Maya heard her name and again felt her throat tighten. She knew what was coming. She hadn’t weighed herself in months, maybe years.  She knew the number was not going to be good and felt a wave of uneasiness come over her. But to her surprise the medical assistant asked permission to weigh her, explained why she was asking, and gave choices for how to make the experience more comfortable. This made the experience tolerable and they even shared a laugh together about how uncomfortable the whole thing was.

The medical assistant led Maya into the small, cramped exam room and waited for the door to be fully closed to ask her what had brought her in. Despite the medical assistant’s calm and purposeful manner, Maya’s heart was racing. She tapped her foot on the old linoleum floor and stared across the room at a wall of brochures on different medical problems. Her mind had gone blank, remembering all those times in the emergency room gasping for air.  “I’m here for my asthma I guess,” She said.  “Oh, and I have been getting headaches too.” The medical assistant reassured her that the doctor would do everything she could to assist her today and asked her if she preferred the door open or closed while she waited. This was the first time she had been asked this. She thought maybe leaving the door open would give her more breathing room.

Dr. Fitzgerald entered the room with a smile.  Her soft eyes met Maya’s and she sat down across from her. The doctor offered her hand in a greeting, paused, planted her feet on the ground, took an intentional deep breath, and said, “Good morning, Maya, it’s so good to see you. I saw that you were in the emergency room recently. Before you tell me about that, I notice you seem anxious today. Can we talk about how you are feeling right now?” Maya had been holding her breath and as Dr. Fitzgerald calmly started to ask her about what was going on her breathing deepened and slowed. Maya started to relax.

Benefiting Both Patients and Staff

This story exemplifies trauma informed practice in a healthcare setting and how it can benefit both patients and staff. Although fictional, Maya, Trisha, and Dr. Fitzgerald are based on my many observations in the clinic of staff and patient interactions that have become commonplace since implementing TIC.

Medical settings can be challenging for patients and staff for many reasons and there are many opportunities to foster a sense of safety, empower people by giving them choices, and emphasize their strengths.

By training staff and providers to realize the prevalence and impact of trauma, how to recognize the effect and associated behaviors of someone under stress, respond with appropriate interventions, and resist re-traumatization, we have equipped our workforce with powerful knowledge and tools to foster resilience, prevent burnout, and better meet the needs of our patients.  Before knowing about the Four R’s of TIC (Realizes, Recognizes, Responds, and Resist re-traumatization) and TIC Principles, it is likely that staff like Trisha gave little thought to how they entered the exam room, their own activation level throughout the day, and how powerful offering choices can be.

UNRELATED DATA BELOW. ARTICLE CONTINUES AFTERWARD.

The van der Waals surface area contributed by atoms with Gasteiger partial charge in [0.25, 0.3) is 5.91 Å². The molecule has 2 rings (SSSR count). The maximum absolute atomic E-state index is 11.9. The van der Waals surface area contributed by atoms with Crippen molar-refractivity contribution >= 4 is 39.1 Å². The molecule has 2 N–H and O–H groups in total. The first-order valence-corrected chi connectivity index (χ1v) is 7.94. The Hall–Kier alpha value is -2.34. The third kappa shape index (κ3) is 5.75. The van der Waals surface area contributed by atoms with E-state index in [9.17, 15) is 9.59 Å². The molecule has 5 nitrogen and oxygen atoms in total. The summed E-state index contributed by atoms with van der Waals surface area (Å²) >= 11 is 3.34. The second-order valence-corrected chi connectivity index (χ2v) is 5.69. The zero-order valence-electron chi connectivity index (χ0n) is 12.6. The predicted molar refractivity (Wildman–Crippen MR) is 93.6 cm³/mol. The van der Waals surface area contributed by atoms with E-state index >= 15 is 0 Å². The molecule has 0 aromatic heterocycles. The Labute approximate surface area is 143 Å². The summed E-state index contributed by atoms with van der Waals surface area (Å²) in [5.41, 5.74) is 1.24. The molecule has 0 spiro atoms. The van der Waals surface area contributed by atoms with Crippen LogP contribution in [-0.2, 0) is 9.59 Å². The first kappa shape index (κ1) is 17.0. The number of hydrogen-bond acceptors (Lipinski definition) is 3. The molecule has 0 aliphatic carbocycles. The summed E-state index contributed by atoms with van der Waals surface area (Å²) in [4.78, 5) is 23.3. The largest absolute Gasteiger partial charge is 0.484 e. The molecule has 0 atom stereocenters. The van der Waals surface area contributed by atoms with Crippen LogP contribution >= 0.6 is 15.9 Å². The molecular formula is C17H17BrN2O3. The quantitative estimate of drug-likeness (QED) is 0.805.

With support and consultation from Trauma Informed Oregon we began by using the Standards of Practice for Trauma Informed Care – Healthcare Settings  to create a framework for our efforts in transforming our practice to be more trauma informed. As we embarked on this journey to provide TIC to patients we focused first on our workforce and areas they identified as needing improvement

Why start with staff? The Adverse Childhood Experiences study (ACEs) helped us understand the high prevalence of trauma in the general population. We know the healthcare workforce is under stress, we absorb the trauma of our patients, we have trauma survivors among us, and our organizational systems can feel oppressive. And all of this has an impact. This is why we started with cultivating trauma awareness, safety, choice and empowerment in our workplace and workforce.

Implementing TIC in a healthcare setting has its unique challenges. We have encountered tension between the clinical quality measures, such as recording a patient’s weight, and trauma informed practice. Medicine often has conflicting pressures including clinical quality metrics that require careful thought and consideration in regards to how to make these practices trauma informed. We are working on clinical processes such as this to empower our staff to raise awareness, create safety, and give patients choices.

Once awareness of TIC is raised on an organizational level, staff will start to recognize areas for improvement. It is important to create a safe space to raise these concerns and a process of how to respond to what is raised. A TIC workgroup can serve as this venue in a health center. The majority of the first phase of our work on TIC has been to train and empower our staff to implement the principles and create safety for their colleagues and patients alike.

As we continue this work we hope to address questions like, how do we create a workplace that allows for sustaining a compassion stance? How do we foster resilience and find ways to do our work that reduce the opportunity for activation and re-traumatization?